\section
sfromone.Ifnooptionalargumentsarespecified,titleisusedastheToCen-
tryandforanypageheadings. Ifoneoptionalargumentisspecifiedthisistoc-titleand
isusedfortheToCentryandforpageheadings.Ifbothoptionalargumentsarespecified
thehead-titleisusedforpageheadings.
The
\chapter*
commandstartsanewpageandputstitleatthetopofthepage. It
makesnoToCentry,changesnonumbersandbydefaultchangesnopageheadings.Ifthe
optionalhead-titleargumentisgiven,thisisusedforpageheadings.Useoftheoptional
argumenthastheside-effectthatthe
secnumdepth
counterissetto
maxsecnumdepth
(see
belowforanexplanationofthese).
Whenthearticleoptionisineffect,however,thingsareslightlydifferent.Newchapters
donotnecessarilystartonanewpage.The
\mainmatter
commandjustturnsonsectional
numberingandstartsarabicpagenumbering;the
\backmatter
commandjustturnsoff
sectionalnumbering.The
\tableofcontents
commandandfriends,aswellasanyother
commandscreatedvia
\newlistof
,always
1
call
thispagestyle{chapter}
. Ifyouare
usingthearticleoptionyouwillprobablywanttoensurethatthechapterpagestyleisthe
sameasyounormallyuseforthedocument.
Unlikethestandardclassesthetitleistypesetraggedright. Thismeansthatifyou
needtoforcealinebreakinthetitleyouhavetouse
\newline
insteadofthemoreusual
\\
.Forinstance
\section{A broken\newline title}
Inthestandardclassesa
\section
orothersubheadthatistooclosetothebottomof
apageismovedtothetopofthefollowingpage. Ifthishappensand
\flushbottom
is
ineffect,thecontentsoftheshortpagearestretchedtomakethelastlineflushwiththe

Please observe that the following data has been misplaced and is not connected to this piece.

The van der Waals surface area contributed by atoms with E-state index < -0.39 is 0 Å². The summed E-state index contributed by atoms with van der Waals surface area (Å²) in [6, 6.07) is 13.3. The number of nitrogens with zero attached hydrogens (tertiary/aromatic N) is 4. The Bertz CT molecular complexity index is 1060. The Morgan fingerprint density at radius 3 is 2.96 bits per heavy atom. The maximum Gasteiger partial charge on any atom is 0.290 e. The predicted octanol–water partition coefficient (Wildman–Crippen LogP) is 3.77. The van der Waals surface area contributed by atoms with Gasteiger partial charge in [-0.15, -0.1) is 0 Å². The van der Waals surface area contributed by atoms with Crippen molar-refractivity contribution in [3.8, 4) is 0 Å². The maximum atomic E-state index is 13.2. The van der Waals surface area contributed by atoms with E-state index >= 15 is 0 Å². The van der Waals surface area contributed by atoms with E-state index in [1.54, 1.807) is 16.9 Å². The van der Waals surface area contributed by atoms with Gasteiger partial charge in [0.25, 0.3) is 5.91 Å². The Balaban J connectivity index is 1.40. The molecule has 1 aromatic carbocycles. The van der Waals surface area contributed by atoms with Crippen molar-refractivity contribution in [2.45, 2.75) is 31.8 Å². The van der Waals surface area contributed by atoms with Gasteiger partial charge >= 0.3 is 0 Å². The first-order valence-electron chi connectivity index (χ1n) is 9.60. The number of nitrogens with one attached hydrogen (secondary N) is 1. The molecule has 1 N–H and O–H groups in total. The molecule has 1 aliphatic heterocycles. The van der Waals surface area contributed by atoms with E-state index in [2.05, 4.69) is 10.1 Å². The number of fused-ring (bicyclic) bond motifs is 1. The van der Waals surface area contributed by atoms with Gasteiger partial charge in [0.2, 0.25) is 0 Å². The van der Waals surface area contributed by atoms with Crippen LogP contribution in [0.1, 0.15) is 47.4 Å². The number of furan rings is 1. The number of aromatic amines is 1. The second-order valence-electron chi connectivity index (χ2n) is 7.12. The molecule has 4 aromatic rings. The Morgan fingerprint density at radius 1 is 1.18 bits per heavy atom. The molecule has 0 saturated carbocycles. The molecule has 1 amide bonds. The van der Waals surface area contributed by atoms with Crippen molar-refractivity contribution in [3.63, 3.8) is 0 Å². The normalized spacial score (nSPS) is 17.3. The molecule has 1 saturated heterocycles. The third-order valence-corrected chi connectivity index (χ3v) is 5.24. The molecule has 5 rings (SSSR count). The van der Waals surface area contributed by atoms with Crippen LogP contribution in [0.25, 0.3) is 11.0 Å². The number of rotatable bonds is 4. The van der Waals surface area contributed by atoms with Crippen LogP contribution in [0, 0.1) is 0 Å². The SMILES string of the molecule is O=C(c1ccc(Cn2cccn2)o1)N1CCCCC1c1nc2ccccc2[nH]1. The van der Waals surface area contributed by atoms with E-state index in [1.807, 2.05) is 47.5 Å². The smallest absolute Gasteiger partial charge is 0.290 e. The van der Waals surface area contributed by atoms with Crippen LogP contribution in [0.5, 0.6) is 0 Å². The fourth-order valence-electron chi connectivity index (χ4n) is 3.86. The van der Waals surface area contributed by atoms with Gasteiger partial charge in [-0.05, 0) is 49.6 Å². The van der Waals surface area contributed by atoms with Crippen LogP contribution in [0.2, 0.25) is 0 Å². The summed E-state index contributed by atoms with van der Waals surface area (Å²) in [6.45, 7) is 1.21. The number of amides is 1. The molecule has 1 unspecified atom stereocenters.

bottomofthetypeblock.
1
Thisisaconsequenceoftheinternaltimingofmacrocalls.
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6. D
OCUMENTDIVISIONS
\raggedbottomsection
\normalbottomsection
\bottomsectionskip
\bottomsectionpenalty
The
\raggedbottomsection
declarationwilltypesetanypagesthatareshortbecause
ofamovedsubheadasthough
\raggedbottom
wasineffectfor theshortpage; other
pagesarenotaffected. Thelength
\bottomsectionskip
controlstheamountofstretch
on the e short page. . Setting g it t to o zero allows the last line to be flush h with the e bot-
tom of the typeblock. . The e default setting of 10mm appears to o remove e anystretch.
\bottomsectionpenalty
controlthepenaltyitcoststomakeapagebreakatthispoint.
Thedetaultiszeroasthestretchisusuallyenough,bysettingittoanegativeintegerone
canbeabitmoreincouragingregardingapossiblepagebreak.
Thedeclaration
\normalbottomsection
,whichisthedefault,cancelsanyprevious
\raggedbottomsection
declaration.
6.2.1 Appendices
Appendicesnormallycomeafterthemaintextandareoftenconsideredtobepartofthe
\mainmatter
astheyarenormallynumbered(the
\backmatter
declarationturnsoffall